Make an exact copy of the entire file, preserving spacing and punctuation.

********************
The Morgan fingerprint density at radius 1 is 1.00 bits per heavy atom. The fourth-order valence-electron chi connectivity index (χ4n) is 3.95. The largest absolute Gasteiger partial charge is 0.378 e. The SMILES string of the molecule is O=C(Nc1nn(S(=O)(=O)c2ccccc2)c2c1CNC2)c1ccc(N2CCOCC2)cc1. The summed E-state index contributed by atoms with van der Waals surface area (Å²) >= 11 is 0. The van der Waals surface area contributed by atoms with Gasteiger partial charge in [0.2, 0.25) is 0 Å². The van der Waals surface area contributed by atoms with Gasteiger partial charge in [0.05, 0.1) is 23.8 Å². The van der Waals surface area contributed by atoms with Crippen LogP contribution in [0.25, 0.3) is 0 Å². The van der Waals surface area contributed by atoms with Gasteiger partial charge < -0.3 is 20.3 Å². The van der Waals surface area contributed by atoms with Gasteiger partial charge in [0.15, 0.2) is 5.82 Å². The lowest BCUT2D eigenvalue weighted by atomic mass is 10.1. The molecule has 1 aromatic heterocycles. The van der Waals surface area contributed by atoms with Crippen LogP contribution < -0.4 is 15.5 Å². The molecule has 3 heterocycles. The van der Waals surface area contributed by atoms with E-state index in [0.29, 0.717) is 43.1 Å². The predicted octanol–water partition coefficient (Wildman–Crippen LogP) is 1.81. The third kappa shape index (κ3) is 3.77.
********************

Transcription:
The Morgan fingerprint density at radius 1 is 1.00 bits per heavy atom. The fourth-order valence-electron chi connectivity index (χ4n) is 3.95. The largest absolute Gasteiger partial charge is 0.378 e. The SMILES string of the molecule is O=C(Nc1nn(S(=O)(=O)c2ccccc2)c2c1CNC2)c1ccc(N2CCOCC2)cc1. The summed E-state index contributed by atoms with van der Waals surface area (Å²) >= 11 is 0. The van der Waals surface area contributed by atoms with Gasteiger partial charge in [0.2, 0.25) is 0 Å². The van der Waals surface area contributed by atoms with Gasteiger partial charge in [0.05, 0.1) is 23.8 Å². The van der Waals surface area contributed by atoms with Crippen LogP contribution in [0.25, 0.3) is 0 Å². The van der Waals surface area contributed by atoms with Gasteiger partial charge < -0.3 is 20.3 Å². The van der Waals surface area contributed by atoms with Gasteiger partial charge in [0.15, 0.2) is 5.82 Å². The lowest BCUT2D eigenvalue weighted by atomic mass is 10.1. The molecule has 1 aromatic heterocycles. The van der Waals surface area contributed by atoms with Crippen LogP contribution < -0.4 is 15.5 Å². The molecule has 3 heterocycles. The van der Waals surface area contributed by atoms with E-state index in [0.29, 0.717) is 43.1 Å². The predicted octanol–water partition coefficient (Wildman–Crippen LogP) is 1.81. The third kappa shape index (κ3) is 3.77.